In a drawer at Kieran Foran's North Sydney home, is a ring.
It's made from nine-carat gold and encrusted with 16 diamonds and worth about $6000, but is priceless to those who have one.
Foran has this week found himself drawn to looking at the ring he earned for being a part of the 2011 Manly side which beat the Warriors 24-10 in the grand final.
"Every now and then I pull it out and have a look at it just to remind me of the feeling," he says.
Foran will chase another ring on Sunday, when his Sea Eagles side tackle near neighbours Sydney Roosters in the NRL grand final. It's a match-up as good as any in recent times and the 23-year-old can't quite believe he will play in another final.
"It's crazy," he admits. "You hear about players who go through their whole careers and never play in a grand final or never win a competition.
To have already won one and now be playing in my second, I feel very fortunate. I can't believe how lucky I am to be a part of such a great footy club with so many great players."
Foran can consider himself one of those. He is among the top tier of not only five-eighths but also players in the game and last month was recognised by his teammates as their player of the year.
Together with Daly Cherry-Evans, they are widely acknowledged as the best halves combination in the NRL, which is scary for oppositions given the pair are both in their early 20s and have vowed to remain at Manly for many more years.
What sets the Kiwis No 6 out from others is his maturity, toughness and competitiveness. He's not afraid to take the ball to the line or hurl his 91kg frame at players considerably larger than him and it's won him plenty of admirers.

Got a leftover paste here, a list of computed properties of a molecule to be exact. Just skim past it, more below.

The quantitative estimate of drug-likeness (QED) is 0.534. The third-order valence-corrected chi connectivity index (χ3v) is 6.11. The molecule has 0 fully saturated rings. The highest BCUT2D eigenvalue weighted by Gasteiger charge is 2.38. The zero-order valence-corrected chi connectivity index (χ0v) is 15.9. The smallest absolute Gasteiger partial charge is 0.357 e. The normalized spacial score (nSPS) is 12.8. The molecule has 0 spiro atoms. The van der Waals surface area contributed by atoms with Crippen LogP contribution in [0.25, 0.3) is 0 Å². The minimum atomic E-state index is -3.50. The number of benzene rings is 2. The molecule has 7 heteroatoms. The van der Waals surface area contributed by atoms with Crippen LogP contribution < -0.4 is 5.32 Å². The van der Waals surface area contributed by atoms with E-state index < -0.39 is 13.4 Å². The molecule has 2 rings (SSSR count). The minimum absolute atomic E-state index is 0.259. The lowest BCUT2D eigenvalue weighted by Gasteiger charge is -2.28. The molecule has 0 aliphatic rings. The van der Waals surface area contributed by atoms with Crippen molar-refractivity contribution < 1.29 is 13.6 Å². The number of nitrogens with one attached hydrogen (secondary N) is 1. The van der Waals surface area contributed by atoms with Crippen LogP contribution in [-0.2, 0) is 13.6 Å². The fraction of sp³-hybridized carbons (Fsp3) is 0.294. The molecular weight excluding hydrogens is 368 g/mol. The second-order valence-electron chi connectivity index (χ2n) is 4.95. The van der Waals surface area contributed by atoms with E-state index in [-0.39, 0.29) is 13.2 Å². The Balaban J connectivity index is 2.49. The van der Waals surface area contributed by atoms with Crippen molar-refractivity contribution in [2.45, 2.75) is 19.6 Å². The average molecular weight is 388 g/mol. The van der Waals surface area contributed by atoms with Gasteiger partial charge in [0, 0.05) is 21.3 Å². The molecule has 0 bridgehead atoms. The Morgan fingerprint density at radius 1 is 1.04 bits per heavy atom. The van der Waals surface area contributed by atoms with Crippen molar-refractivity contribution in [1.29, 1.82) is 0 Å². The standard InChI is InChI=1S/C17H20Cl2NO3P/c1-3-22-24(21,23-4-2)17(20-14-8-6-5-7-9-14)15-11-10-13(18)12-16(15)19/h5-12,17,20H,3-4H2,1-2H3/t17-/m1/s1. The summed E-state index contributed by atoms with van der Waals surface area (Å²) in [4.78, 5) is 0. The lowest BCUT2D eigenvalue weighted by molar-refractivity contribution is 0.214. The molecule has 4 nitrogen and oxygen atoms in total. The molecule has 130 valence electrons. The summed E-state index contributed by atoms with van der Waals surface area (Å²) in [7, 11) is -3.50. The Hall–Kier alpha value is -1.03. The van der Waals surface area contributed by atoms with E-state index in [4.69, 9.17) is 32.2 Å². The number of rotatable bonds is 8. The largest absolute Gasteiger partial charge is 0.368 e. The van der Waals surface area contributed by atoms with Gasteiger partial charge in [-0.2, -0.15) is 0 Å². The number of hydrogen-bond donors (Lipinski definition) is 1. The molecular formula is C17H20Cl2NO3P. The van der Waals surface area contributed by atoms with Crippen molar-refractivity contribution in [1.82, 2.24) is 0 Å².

Manly patriarch Ken Arthurson said Foran reminded him of Bob Fulton, who was an original inductee into the Immortals club, telling the Australian "he just doesn't know how to give in that kid".
Former Manly hooker Max Krilich, who was part of the much-vaunted Sea Eagles side of 1976 that won the title despite playing six games in 24 days, said Foran could finish his career as the toughest Sea Eagle ever.
"While Geoff Toovey is the toughest bloke this club has produced, by the end of Foran's career you'll probably toss a coin to see which one of them has it," Krilich told the Daily Telegraph. "The way that kid plays, toughness is just built into him."
Foran has actually toned things down this year. He vowed to change his game after talking to the coaching staff worried his aggressive "kamikaze" tackling style was doing damage to his body as well as his attacking game.
"Throwing everything into people is something I love doing but it's not necessarily what the side needs," he says.
"They need me to be fresh and to attack and be on the ball. If I'm too stuffed because I have been throwing my body at blokes, then I'm not doing my best for the team.
"I haven't shied away completely. I still love the physical side of it and it will be no different this Sunday."
If the match is anything like the last time the two sides met, it will be fierce. The Roosters beat the Sea Eagles 4-0 three weeks ago in the first round of the playoffs in a match with the lowest scoreline in a finals fixture in 21 years. It was a game Manly dominated statistically except on the scoreboard.
It was also a match that was supposed to derail Manly's title aspirations because they would be too tired. They outlasted Cronulla 20-18 and then came back from a 14-0 deficit to oust the Rabbitohs 30-20.
At the centre of those wins were Cherry-Evans and Foran. Little is often said between them during games because they have a knack of knowing what the other is about to do.
One of the only times Cherry-Evans was surprised was when Foran didn't join Des Hasler at the Bulldogs - Foran had a clause in his contract allowing him to leave if Hasler left the Sea Eagles - on a three-year deal worth A$600,000 ($677,000) a season.
But Foran opted to remain at the club that signed him as a 16-year-old. He didn't want to walk away from his teammates, his friends.
The fellowship of the ring, one might say.